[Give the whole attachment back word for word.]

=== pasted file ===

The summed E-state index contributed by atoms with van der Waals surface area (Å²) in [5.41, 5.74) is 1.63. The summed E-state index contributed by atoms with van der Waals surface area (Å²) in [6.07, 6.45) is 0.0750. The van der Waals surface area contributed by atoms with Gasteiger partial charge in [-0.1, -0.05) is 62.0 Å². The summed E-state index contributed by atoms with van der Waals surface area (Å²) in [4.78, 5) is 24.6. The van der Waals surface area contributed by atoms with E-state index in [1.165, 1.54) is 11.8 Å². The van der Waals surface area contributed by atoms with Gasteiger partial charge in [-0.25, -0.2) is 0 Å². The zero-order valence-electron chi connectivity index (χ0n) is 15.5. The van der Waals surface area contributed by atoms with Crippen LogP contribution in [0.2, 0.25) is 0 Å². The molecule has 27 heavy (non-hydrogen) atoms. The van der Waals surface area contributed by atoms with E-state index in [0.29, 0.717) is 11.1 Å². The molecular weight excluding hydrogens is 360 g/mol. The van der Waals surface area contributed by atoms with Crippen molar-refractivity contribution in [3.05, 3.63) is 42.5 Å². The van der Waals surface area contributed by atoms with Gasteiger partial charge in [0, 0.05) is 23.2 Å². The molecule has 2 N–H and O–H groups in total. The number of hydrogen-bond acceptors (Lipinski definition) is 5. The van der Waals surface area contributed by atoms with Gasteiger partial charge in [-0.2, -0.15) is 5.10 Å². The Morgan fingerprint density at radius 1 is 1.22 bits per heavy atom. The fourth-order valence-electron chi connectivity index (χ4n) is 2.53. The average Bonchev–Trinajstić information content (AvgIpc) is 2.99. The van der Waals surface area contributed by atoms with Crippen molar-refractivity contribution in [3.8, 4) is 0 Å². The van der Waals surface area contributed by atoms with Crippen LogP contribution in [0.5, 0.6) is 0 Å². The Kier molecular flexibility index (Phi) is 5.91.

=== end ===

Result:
The summed E-state index contributed by atoms with van der Waals surface area (Å²) in [5.41, 5.74) is 1.63. The summed E-state index contributed by atoms with van der Waals surface area (Å²) in [6.07, 6.45) is 0.0750. The van der Waals surface area contributed by atoms with Gasteiger partial charge in [-0.1, -0.05) is 62.0 Å². The summed E-state index contributed by atoms with van der Waals surface area (Å²) in [4.78, 5) is 24.6. The van der Waals surface area contributed by atoms with E-state index in [1.165, 1.54) is 11.8 Å². The van der Waals surface area contributed by atoms with Gasteiger partial charge in [-0.25, -0.2) is 0 Å². The zero-order valence-electron chi connectivity index (χ0n) is 15.5. The van der Waals surface area contributed by atoms with Crippen LogP contribution in [0.2, 0.25) is 0 Å². The molecule has 27 heavy (non-hydrogen) atoms. The van der Waals surface area contributed by atoms with E-state index in [0.29, 0.717) is 11.1 Å². The molecular weight excluding hydrogens is 360 g/mol. The van der Waals surface area contributed by atoms with Crippen molar-refractivity contribution in [3.05, 3.63) is 42.5 Å². The van der Waals surface area contributed by atoms with Gasteiger partial charge in [0, 0.05) is 23.2 Å². The molecule has 2 N–H and O–H groups in total. The number of hydrogen-bond acceptors (Lipinski definition) is 5. The van der Waals surface area contributed by atoms with Gasteiger partial charge in [-0.2, -0.15) is 5.10 Å². The Morgan fingerprint density at radius 1 is 1.22 bits per heavy atom. The fourth-order valence-electron chi connectivity index (χ4n) is 2.53. The average Bonchev–Trinajstić information content (AvgIpc) is 2.99. The van der Waals surface area contributed by atoms with Crippen molar-refractivity contribution in [3.8, 4) is 0 Å². The van der Waals surface area contributed by atoms with Crippen LogP contribution in [0.5, 0.6) is 0 Å². The Kier molecular flexibility index (Phi) is 5.91.